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14 - The Holy Roman Empire: women and politics beyond liberalism, individual rights, and revolutionary theory

from Part IV - Early modern legal and political prescriptions for women

Published online by Cambridge University Press:  04 August 2010

Hilda L. Smith
Affiliation:
University of Cincinnati
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Summary

The vast majority of studies exploring aspects of gender and power in early modern Europe have focused on England, France, and Italy, with developments in Germany – in the Holy Roman Empire – investigated only rarely. There are several reasons for this. Some of these come from its politics: the Empire, that loose amalgam of secular and religious states stretching across central Europe, does not fit into the way early modern political history is often taught – it is neither absolutist nor constitutionalist – so it is easier simply to leave it out. Its political history is, in comparison with England in the seventeenth century and France in the eighteenth, rather boring, seemingly backward, and tediously complex.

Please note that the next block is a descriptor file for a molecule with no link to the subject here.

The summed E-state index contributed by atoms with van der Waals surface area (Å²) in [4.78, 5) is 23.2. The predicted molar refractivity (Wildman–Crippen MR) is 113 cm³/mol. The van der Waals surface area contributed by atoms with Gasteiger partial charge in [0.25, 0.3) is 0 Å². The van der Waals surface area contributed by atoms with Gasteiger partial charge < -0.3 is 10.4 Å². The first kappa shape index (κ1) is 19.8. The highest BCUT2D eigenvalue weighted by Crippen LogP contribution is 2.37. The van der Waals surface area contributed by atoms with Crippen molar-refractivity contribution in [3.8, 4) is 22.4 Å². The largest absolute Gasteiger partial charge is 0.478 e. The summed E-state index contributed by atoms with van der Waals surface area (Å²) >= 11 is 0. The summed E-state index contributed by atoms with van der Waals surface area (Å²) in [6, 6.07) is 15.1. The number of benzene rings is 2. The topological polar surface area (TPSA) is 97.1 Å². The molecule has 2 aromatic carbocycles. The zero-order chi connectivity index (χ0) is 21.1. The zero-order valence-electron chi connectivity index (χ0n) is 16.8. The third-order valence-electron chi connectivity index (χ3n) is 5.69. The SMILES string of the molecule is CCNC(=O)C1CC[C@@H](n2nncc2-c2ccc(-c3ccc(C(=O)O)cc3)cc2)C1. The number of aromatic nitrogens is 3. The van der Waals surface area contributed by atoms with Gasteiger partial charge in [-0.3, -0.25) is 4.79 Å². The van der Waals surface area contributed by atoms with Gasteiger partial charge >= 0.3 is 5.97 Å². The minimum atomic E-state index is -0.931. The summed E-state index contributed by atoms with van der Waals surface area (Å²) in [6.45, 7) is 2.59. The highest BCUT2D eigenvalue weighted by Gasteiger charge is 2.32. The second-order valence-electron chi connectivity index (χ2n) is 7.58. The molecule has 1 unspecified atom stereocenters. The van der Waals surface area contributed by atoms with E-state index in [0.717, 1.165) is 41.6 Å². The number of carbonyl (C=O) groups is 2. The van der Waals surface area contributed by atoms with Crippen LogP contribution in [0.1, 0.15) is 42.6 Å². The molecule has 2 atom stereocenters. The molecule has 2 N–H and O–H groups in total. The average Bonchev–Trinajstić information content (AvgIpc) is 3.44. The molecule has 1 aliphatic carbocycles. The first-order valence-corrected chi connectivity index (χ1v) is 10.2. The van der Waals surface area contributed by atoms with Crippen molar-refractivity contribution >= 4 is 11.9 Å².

Descriptions of its politics – boring, backward, and tedious – have also been applied to its few well-known early modern women writers, who, like their male counterparts, were busier founding learned literary societies than thinking about the human condition. Where is the Empire's Mary Wollstonecraft? Its Mary Astell? Even its Margaret Cavendish? Why did the Querelle des femmes, that springboard for so much thought and writing about women, leave so few traces in the Empire? Or is it just that we don't know about German women's political writings, that they are waiting to be rediscovered, translated and edited in the way that Christine de Pizan's City of Ladies was two decades ago?

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Publisher: Cambridge University Press
Print publication year: 1998

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